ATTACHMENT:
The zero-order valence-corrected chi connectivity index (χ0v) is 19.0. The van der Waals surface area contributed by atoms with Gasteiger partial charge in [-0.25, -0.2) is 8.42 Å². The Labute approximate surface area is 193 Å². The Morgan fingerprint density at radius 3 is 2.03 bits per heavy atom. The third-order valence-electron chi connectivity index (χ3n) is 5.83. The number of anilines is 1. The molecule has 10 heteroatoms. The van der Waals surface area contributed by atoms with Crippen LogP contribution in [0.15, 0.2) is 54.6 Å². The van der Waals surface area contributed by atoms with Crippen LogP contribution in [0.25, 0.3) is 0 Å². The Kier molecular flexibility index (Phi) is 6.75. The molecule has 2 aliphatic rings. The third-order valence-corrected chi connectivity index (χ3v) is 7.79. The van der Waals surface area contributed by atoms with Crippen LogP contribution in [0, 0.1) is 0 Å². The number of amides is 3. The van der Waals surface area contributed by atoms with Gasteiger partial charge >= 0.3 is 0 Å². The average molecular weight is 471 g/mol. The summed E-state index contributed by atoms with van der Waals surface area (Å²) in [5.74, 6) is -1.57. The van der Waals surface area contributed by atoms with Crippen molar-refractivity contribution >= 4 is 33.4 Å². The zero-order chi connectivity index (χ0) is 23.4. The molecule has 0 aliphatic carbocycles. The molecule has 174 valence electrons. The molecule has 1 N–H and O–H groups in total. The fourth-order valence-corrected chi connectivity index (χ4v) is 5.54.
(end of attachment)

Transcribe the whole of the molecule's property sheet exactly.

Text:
The zero-order valence-corrected chi connectivity index (χ0v) is 19.0. The van der Waals surface area contributed by atoms with Gasteiger partial charge in [-0.25, -0.2) is 8.42 Å². The Labute approximate surface area is 193 Å². The Morgan fingerprint density at radius 3 is 2.03 bits per heavy atom. The third-order valence-electron chi connectivity index (χ3n) is 5.83. The number of anilines is 1. The molecule has 10 heteroatoms. The van der Waals surface area contributed by atoms with Crippen LogP contribution in [0.15, 0.2) is 54.6 Å². The van der Waals surface area contributed by atoms with Crippen LogP contribution in [0.25, 0.3) is 0 Å². The Kier molecular flexibility index (Phi) is 6.75. The molecule has 2 aliphatic rings. The third-order valence-corrected chi connectivity index (χ3v) is 7.79. The van der Waals surface area contributed by atoms with Crippen LogP contribution in [0, 0.1) is 0 Å². The number of amides is 3. The van der Waals surface area contributed by atoms with Gasteiger partial charge >= 0.3 is 0 Å². The average molecular weight is 471 g/mol. The summed E-state index contributed by atoms with van der Waals surface area (Å²) in [5.74, 6) is -1.57. The van der Waals surface area contributed by atoms with Crippen molar-refractivity contribution >= 4 is 33.4 Å². The zero-order chi connectivity index (χ0) is 23.4. The molecule has 0 aliphatic carbocycles. The molecule has 174 valence electrons. The molecule has 1 N–H and O–H groups in total. The fourth-order valence-corrected chi connectivity index (χ4v) is 5.54.